In a rare treat, Prince Albert of Monaco opened the palacedoors for a rather personal tour. The reigning monarch took CBS Sunday Morning through the Monaco palace,poignantly remembering his mother, Grace Kelly, along the way. Set high on thesparkling Mediterranean shore, the palace dates back to the 12thcentury, seemingly splashed with memories of Grace in every corner.
Grace with her children and Albert (all grown up) with his at the palace Photo: Getty Images
“There’s a famous picture of my – I think it’sfamous, you can tell me that! There’s a picture of my parents exchangingglances with the view of Monaco in the background,” Albert said, while walkingthe palace grounds during the interview. His parents, of course, were Prince Rainier and GraceKelly. Their 1956 wedding transformed Grace from a Hollywood royal into a real-lifePrincess.
Grace Kelly and Prince Rainier of Monaco at their wedding Photo: AFP/Getty Images
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Grace, who is celebrated for films like Rear Window and To Catch aThief, became an Oscar-winner for her performance alongside Bing Crosby in The Country Girl. She retired fromacting at 26-years-old to marry Rainier and raise their children (Albert andhis sisters, Princesses Caroline and Stephanie). “She was a very loving andcaring mother,” Albert told CBS Sunday Morning. “She not only madesure that she gave us enough attention and enough love and that we hadeverything we needed, but she was so caring toward other people, too.”
Princess Grace and her family in 1976 Photo: AFP/Getty Images
However, just because Grace gave up acting didn’t mean sheleft behind her Hollywood friends. Albert recalled the glittering list ofvisitors his mother used to host at the palace: “Alfred Hitchcock, Gregory Peck, Kirk Douglas, Frank Sinatra… how could you forget them!” Albert then laughed saying: “he [CaryGrant] and my father used to have a have a field day telling jokes!”
The palace shines with bright memories of Albert’s motherGrace. On the tour, the Prince showed viewers where he played growing up, and arather modern looking pool designed by Grace. Inside, the Salle de Garde (theold guard’s room) is currently used as a family room. The Prince said his momwasn’t originally fond of the decorating style, so she asked his father if shecould redo it. “We’ve had these blue-colored walls since then,” Albert said, gesturing to the rich-colored paint.
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Princess Grace presides over the formal reception room with astunning portrait. Done by American artist Ralph Cohen, shortly after Grace’swedding, the large painting looms on the wall. Grace’s history is carefullyconserved at the palace with her childhood photos, letters, passports, clothingand jewels existing in the home like museum. Perhaps most notably preservedthere are the gown she wore to accept her Oscar and her engagement ring fromPrince Rainier.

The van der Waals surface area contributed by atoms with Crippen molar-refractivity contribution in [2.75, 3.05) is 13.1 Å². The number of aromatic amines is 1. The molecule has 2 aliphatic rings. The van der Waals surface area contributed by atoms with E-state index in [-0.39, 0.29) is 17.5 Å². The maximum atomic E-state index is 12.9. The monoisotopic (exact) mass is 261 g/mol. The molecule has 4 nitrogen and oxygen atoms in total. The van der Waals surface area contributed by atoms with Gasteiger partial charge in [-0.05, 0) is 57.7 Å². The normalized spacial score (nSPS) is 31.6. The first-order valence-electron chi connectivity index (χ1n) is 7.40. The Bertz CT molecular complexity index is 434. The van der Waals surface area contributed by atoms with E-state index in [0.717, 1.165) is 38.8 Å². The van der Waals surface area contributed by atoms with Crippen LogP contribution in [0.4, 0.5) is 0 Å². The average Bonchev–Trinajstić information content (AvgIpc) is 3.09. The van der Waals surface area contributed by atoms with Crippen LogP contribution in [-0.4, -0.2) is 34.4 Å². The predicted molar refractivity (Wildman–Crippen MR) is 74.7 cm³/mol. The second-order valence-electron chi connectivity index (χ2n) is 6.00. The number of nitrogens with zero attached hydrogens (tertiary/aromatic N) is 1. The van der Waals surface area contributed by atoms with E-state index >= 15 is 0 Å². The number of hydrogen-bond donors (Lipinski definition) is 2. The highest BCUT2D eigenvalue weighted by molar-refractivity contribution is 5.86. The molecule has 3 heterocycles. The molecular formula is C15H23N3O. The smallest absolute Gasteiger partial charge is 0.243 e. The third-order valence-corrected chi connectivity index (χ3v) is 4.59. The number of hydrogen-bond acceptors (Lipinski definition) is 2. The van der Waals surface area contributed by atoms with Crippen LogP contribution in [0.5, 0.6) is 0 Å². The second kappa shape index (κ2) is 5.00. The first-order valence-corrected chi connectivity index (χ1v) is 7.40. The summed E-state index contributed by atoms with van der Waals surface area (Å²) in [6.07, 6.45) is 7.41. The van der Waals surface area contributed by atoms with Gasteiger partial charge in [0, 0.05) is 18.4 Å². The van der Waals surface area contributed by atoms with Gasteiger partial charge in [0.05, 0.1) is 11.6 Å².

Grace in her famous Oscars gown Photo: Getty Images
Prince Albert and his wife, Princess Charlene, are ensuringthat Princess Grace’s legacy also lives on through her charity. After Grace’s deathin 1982, her husband began the Princess Grace Foundation-USA to givescholarships to students in the performing arts. This was because Grace hadlong offered support to struggling new performers in private. “It’s tocelebrate Princess Grace’s living legacy for supporting the up-and-comingartists, emerging talent, and giving hope and inspiration to many others outthere,” Princess Charlene said of the foundation. “She knew what young artistsgo though,” Albert added, “and what their aspirations are, and sometimes thatthey don’t have the means to continue their careers.”
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Over almost 35 years, the foundation has given more than 850grants out. Some recent recipients include: Oscar Isaac (seen in the Star Wars films) and costume designerPaul Tazewell and actor Leslie Odom, Jr., won Tony Awards for their work on Hamilton. “It was an encouragement,”Leslie said, “a wink from this industry that I love so much, and this businessthat I was preparing for saying ‘We believe in you,’ and there might be a placefor you here.”
When asked about his favorite "Grace Kelly film," Albert wastorn: “I kind of hesitate between HighNoon and Rear Window.” WithGrace’s last movies made over 60 years ago, her son is enthralled with howlasting her legacy is. “It’s incredibly rewarding and touching to see how muchpeople still admire her, and that her name still resonates today,” he said.